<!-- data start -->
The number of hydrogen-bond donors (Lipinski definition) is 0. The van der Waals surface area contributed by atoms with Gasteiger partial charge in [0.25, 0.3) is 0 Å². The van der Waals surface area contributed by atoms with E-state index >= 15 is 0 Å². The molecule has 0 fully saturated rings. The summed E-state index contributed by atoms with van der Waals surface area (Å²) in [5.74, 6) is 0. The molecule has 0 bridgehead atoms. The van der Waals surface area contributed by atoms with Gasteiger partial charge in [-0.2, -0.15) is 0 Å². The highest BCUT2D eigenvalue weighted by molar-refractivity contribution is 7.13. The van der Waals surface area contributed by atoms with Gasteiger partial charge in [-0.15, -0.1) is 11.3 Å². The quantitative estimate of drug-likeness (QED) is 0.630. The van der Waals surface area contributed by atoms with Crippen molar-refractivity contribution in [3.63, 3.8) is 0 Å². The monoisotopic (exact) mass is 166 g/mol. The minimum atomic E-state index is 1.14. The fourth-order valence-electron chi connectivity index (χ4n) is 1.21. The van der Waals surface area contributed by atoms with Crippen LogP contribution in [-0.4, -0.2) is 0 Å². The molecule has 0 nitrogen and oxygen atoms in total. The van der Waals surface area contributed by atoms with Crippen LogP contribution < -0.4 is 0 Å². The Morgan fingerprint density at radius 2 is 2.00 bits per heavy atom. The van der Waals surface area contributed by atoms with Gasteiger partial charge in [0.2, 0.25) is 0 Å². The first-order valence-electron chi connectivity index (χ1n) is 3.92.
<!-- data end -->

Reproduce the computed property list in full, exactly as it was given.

The number of hydrogen-bond donors (Lipinski definition) is 0. The van der Waals surface area contributed by atoms with Gasteiger partial charge in [0.25, 0.3) is 0 Å². The van der Waals surface area contributed by atoms with E-state index >= 15 is 0 Å². The molecule has 0 fully saturated rings. The summed E-state index contributed by atoms with van der Waals surface area (Å²) in [5.74, 6) is 0. The molecule has 0 bridgehead atoms. The van der Waals surface area contributed by atoms with Gasteiger partial charge in [-0.2, -0.15) is 0 Å². The highest BCUT2D eigenvalue weighted by molar-refractivity contribution is 7.13. The van der Waals surface area contributed by atoms with Gasteiger partial charge in [-0.15, -0.1) is 11.3 Å². The quantitative estimate of drug-likeness (QED) is 0.630. The van der Waals surface area contributed by atoms with Crippen molar-refractivity contribution in [3.63, 3.8) is 0 Å². The monoisotopic (exact) mass is 166 g/mol. The minimum atomic E-state index is 1.14. The fourth-order valence-electron chi connectivity index (χ4n) is 1.21. The van der Waals surface area contributed by atoms with Crippen LogP contribution in [-0.4, -0.2) is 0 Å². The molecule has 0 nitrogen and oxygen atoms in total. The van der Waals surface area contributed by atoms with Crippen LogP contribution < -0.4 is 0 Å². The Morgan fingerprint density at radius 2 is 2.00 bits per heavy atom. The van der Waals surface area contributed by atoms with Gasteiger partial charge in [0.2, 0.25) is 0 Å². The first-order valence-electron chi connectivity index (χ1n) is 3.92.